When I saw the above print ad announcing Taco Bell's trio of new desserts, my inner DJ cued up "One of These Things is Not Like the Others." Churros and a Caramel Apple Empanada are a natural fit at the Bell, but a Chocolate Chip Cookie-Frosting Sandwich? Not sure that one really has roots in the rich history of Mexican cuisine, though I guess I can see it going over with the late-night half-drunk Doritos Taco crowd. And who am I kidding? I'm a big fan of chocolate-chip cookies and frosting, too.
While I'm not sure these sweets are enough to lure me back into Taco Bell any more frequently than I normally go (which is rarely), two of them turned out to be surprisingly tasty ways to top off a combo meal. But, as in the old Sesame Street song, one of these things just doesn't belong.
Initially, I was least excited about the Churro, based on that poster in the window. My favorite churros have always been a plural entity, served hot by the basketful, usually with some sort of chocolate dunking sauce. I was having a hard time getting pumped up about a single Mexican donut; seemed un poquito chintzy. But in reality, this thing was seven inches long and over an inch wide. The crisp twisted exterior, liberally dusted with cinnamon and sugar, gave way to dense, soft, chewy interior dough. It was more filling than I expected a 99-cent dessert to be, and was definitely my favorite of the lot. But a side of chocolate dipping sauce would have been nice.
Next up, the Caramel Apple Empanada, also 99 cents. This one actually seemed smaller than it had looked in the ads, about the size of my smartphone in real life. The crust was flaky and crisp and reminiscent of those glorious old-school fried pies at McDonald's. On the downside, despite a paper sleeve that cautioned against potentially "very hot" filling, mine wasn't even warm anymore. Granted, it spent a few minutes posing for pictures, but no more time than it would normally sit on a tray while the average high schooler downed a chalupa.
The filling is advertised as "chunks of warm apples in creamy caramel sauce." Mine, however, was primarily the latter. The sweet goo had a definite caramel taste, but I noticed only one or two discernible pieces of apple throughout the six bites it took to polish off the whole thing. Not bad as a guilty pleasure, but what I'd really love is one of these empanadas piping hot, broken open over some vanilla ice cream. Overall, though, a fitting addition to the Taco Bell lineup.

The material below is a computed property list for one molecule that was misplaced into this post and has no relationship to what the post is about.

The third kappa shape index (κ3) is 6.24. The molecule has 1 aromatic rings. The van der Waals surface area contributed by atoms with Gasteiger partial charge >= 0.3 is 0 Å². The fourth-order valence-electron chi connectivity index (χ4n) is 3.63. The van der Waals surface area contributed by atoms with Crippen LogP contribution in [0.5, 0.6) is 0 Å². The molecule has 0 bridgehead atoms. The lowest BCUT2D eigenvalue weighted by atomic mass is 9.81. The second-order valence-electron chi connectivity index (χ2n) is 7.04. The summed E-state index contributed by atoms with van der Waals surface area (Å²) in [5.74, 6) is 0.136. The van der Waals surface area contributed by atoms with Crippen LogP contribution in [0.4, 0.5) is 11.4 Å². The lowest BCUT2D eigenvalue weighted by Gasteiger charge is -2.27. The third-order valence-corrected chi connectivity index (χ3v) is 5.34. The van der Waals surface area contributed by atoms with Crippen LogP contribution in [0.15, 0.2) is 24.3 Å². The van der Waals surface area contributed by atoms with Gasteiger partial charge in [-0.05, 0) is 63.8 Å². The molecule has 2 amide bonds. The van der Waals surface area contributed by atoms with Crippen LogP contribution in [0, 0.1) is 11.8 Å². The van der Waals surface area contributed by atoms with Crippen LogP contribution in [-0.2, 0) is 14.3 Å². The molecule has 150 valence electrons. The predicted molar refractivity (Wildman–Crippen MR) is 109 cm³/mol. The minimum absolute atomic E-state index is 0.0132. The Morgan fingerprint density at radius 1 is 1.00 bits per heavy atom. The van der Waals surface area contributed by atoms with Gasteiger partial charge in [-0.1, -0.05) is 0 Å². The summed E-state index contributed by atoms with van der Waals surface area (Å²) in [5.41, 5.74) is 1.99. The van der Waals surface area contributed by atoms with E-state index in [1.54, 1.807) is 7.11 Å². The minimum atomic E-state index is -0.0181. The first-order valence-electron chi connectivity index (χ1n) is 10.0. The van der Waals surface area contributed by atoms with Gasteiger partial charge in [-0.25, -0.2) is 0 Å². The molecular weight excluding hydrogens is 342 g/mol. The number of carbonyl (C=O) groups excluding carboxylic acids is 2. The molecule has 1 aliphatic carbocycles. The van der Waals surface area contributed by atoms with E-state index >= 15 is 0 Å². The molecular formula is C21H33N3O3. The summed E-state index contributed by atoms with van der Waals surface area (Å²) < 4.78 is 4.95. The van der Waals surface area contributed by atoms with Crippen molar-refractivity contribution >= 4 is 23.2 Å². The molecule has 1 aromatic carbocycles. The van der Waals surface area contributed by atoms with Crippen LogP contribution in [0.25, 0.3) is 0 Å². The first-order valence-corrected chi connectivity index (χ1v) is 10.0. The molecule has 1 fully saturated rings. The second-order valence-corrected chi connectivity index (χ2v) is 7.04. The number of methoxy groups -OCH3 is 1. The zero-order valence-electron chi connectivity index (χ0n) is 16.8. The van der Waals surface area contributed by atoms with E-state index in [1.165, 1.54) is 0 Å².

And then there's the Cookie Sandwich. (Really? The VP of Clever Menu Item Names was out that day?) It's exactly what it looks like: two wedges of chocolate chip cookie with a layer of vanilla frosting between. This one isn't advertised as being served warm, but mine was actually cold. As such, it took a pretty forceful bite to get through, causing most of the frosting to squeeze out the back side. I'm not sure you can really screw up chocolate chip cookies and frosting to the point of being bad, but this iteration was lackluster at best, no better than a generic treat plucked from an end cap at a convenience store. Ten seconds in a microwave and a glass of cold milk would do wonders here.
The cookie felt very much like the also-ran in this lineup. The churro and empanada came in specialized official-chain-branded packaging; the cookie was bundled up in clear cellophane with a blink-and-you'll-miss-it Taco Bell sticker sealing it shut. The others are at least warmed up to serving temp on-site; the dense, cold cookies with commercial-grade frosting smack of straight-off-the-truck. Worst of all, at $1.29, it was the most expensive.
But I suppose fast food desserts in general are usually just an afterthought, some random sweets stuck on the menu in hopes of suckering the occasional overeager customer into an impulse purchase. I love that Taco Bell actually put some thought and effort into two of their new Mexican-themed desserts, and produced a couple of after-dinner noshes I'd actually get again. Not even Cookie Monster would dig that third one, though.
About the Author: Todd Brock lives the glamorous life of a stay-at-home freelance writer in the suburbs of Atlanta. Besides being paid to eat cheeseburgers for AHT and pizzas for Slice, he's written and produced over 1,000 hours of television and penned Building Chicken Coops for Dummies. When he grows up, he wants to be either the starting quarterback for the Dallas Cowboys or the drummer for Hootie & the Blowfish. Or both.